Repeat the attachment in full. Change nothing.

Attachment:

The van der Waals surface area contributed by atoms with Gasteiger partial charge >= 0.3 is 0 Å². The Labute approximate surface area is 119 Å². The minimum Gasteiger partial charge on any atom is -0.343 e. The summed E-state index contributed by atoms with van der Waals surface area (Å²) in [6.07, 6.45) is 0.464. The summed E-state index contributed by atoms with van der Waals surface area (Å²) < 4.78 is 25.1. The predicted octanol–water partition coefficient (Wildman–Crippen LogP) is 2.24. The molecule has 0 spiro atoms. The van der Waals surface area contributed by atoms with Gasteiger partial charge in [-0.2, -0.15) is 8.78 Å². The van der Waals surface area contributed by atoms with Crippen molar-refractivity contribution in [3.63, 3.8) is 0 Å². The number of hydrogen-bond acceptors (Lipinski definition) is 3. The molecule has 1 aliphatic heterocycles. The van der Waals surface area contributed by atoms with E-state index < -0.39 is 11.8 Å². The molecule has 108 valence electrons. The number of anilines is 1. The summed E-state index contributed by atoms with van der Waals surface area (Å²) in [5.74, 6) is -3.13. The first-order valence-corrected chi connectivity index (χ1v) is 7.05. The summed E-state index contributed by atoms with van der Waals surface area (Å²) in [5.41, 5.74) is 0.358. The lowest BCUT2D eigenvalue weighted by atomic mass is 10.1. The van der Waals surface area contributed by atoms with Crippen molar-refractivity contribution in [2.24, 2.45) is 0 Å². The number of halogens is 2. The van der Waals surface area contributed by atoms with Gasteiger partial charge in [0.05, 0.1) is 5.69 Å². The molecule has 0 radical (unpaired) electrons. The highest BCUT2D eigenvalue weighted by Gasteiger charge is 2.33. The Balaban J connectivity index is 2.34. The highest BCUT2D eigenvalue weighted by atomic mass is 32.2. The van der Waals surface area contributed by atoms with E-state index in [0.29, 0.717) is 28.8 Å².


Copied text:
The van der Waals surface area contributed by atoms with Gasteiger partial charge >= 0.3 is 0 Å². The Labute approximate surface area is 119 Å². The minimum Gasteiger partial charge on any atom is -0.343 e. The summed E-state index contributed by atoms with van der Waals surface area (Å²) in [6.07, 6.45) is 0.464. The summed E-state index contributed by atoms with van der Waals surface area (Å²) < 4.78 is 25.1. The predicted octanol–water partition coefficient (Wildman–Crippen LogP) is 2.24. The molecule has 0 spiro atoms. The van der Waals surface area contributed by atoms with Gasteiger partial charge in [-0.2, -0.15) is 8.78 Å². The van der Waals surface area contributed by atoms with Crippen molar-refractivity contribution in [3.63, 3.8) is 0 Å². The number of hydrogen-bond acceptors (Lipinski definition) is 3. The molecule has 1 aliphatic heterocycles. The van der Waals surface area contributed by atoms with E-state index < -0.39 is 11.8 Å². The molecule has 108 valence electrons. The number of anilines is 1. The summed E-state index contributed by atoms with van der Waals surface area (Å²) in [5.74, 6) is -3.13. The first-order valence-corrected chi connectivity index (χ1v) is 7.05. The summed E-state index contributed by atoms with van der Waals surface area (Å²) in [5.41, 5.74) is 0.358. The lowest BCUT2D eigenvalue weighted by atomic mass is 10.1. The van der Waals surface area contributed by atoms with Crippen molar-refractivity contribution in [2.24, 2.45) is 0 Å². The number of halogens is 2. The van der Waals surface area contributed by atoms with Gasteiger partial charge in [0.05, 0.1) is 5.69 Å². The molecule has 0 radical (unpaired) electrons. The highest BCUT2D eigenvalue weighted by Gasteiger charge is 2.33. The Balaban J connectivity index is 2.34. The highest BCUT2D eigenvalue weighted by atomic mass is 32.2. The van der Waals surface area contributed by atoms with E-state index in [0.29, 0.717) is 28.8 Å².